The photo of Christian illustrates the incredible amount of bat speed he acquires by shifting his weight to his front foot, as he is rotating through the ball with his hands well inside the ball.
The camera has caught the image of the path of the bat moving toward the ball. A millisecond before this picture was taken, the rope and the bat head were pointed straight back toward the catcher and the “slack” was completely removed, making the Rope Bat™ as straight as a real bat. This is called “lag” and it is critical to achieve maximum bat speed. From this point, the hands move forward quickly because they are connected to the body and pulled as the body rotates as fast as possible, beginning with the hips. Connecting the hips, torso, shoulders, arms, and hands is the key to a good swing.
His forward movement has stopped as his weight goes into his firm front leg. His hands have briefly slowed to allow the barrel of the bat to “catch up”. The hitter has the feeling of literally “throwing” the barrel through the ball. Some coaches call this the “catapult” effect. Keeping his hands close to his body as he approaches the ball from the inside, maximizes centrifugal force. Imagine driving over a circular fly over on a freeway…as centrifugal force takes over, your speed increases, so you have to hit your brakes to slow down. When swinging a bat, however, we don’t want to hit the brakes. You do want to build as much centrifugal force and speed as possible.
Rotation & Momentum
To swing, at some point you have to turn, or rotate, period! You cannot rotate while you are moving forward, or linear …it’s impossible. Try it. Imagine a pitcher moving down the mound and gaining momentum, which is a straight line movement, and then trying to throw the ball without stopping by planting his lead front foot to rotate. Can’t be done. Hitting and pitching are much the same movements because they are both basically momentum and rotation. In each movement, rotation cannot begin until momentum stops. The connection between these two movements is critical. They go together.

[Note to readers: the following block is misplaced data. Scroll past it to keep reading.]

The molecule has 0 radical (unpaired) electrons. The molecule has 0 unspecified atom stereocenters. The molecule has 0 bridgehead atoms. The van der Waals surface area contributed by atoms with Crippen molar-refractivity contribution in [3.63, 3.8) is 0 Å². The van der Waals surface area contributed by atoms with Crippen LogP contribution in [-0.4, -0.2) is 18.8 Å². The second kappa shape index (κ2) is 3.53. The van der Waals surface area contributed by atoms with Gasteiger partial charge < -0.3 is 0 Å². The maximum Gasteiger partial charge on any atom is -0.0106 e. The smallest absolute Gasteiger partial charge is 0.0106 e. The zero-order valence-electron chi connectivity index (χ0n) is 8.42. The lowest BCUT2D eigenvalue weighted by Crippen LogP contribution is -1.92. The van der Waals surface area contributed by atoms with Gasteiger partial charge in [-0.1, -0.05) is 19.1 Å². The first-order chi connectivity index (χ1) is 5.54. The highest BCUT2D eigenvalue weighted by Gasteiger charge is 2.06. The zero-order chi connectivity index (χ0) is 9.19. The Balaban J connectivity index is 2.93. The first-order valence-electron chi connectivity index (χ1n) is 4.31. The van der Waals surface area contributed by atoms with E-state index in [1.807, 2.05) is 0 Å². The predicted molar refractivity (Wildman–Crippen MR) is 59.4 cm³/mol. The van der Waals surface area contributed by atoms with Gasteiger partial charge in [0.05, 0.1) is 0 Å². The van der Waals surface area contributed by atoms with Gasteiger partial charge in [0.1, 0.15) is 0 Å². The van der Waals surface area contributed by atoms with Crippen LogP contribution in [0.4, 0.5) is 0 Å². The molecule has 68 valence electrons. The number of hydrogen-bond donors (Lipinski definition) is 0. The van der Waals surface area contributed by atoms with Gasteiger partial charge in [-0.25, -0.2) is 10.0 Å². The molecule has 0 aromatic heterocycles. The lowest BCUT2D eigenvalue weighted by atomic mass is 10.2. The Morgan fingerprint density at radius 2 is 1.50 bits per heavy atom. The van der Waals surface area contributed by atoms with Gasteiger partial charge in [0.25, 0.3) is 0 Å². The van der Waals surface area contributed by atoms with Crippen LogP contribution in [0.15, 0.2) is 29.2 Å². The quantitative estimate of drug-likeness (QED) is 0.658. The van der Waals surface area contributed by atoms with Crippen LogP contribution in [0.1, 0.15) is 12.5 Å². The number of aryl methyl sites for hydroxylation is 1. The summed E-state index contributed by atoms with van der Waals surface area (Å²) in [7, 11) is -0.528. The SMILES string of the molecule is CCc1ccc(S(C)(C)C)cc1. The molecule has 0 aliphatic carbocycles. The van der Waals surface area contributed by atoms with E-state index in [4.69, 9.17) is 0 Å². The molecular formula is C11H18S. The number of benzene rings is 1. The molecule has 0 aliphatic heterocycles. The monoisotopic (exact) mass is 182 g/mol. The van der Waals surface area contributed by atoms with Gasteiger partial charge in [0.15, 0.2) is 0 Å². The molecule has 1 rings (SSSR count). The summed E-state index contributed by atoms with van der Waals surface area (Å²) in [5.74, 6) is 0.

In my opinion, you cannot have one without the another. Good swings must include both, although rotation makes up the majority of the movement.
The Importance of Torque
Torque is simply increasing power through spinning or rotation. If the lower and upper body rotation can be slightly separated, torque is increased. This is as important for pitching, as well as hitting. To increase power, as the hips or lower body begins the initial rotational movement for throwing and hitting , begin the upper body rotation just slightly later. This small separation adds velocity to a pitchers fastball and will also increase bat speed for the hitter, much like shifting from first gear to second.
Rope Bat™ On The Bernstein Principle
The Bernstein Principle originated from Nikolai Bernstein, a Soviet neurophysiologist in the early 20th century. He stated that, “the body will organize itself in accordance to the overall goal of the activity”. That is to say, if we know what we want to accomplish in an activity, such as hitting, the body will “figure it out” to get the job done.
Rope Bat™ Summary
With the Rope Bat™ Hitting System, anyone can learn to hit the ball hard. It isn’t about muscular strength, it’s about using your body efficiently. Even 4-year-old boys and girls can enjoy the feeling of hitting the ball with authority once they have gained the confidence and awareness of their body movements. They will become successful hitters now, and in the future.
For more help, remember Rope Bat™ owners are encouraged to submit a video of them using the product for a free assessment.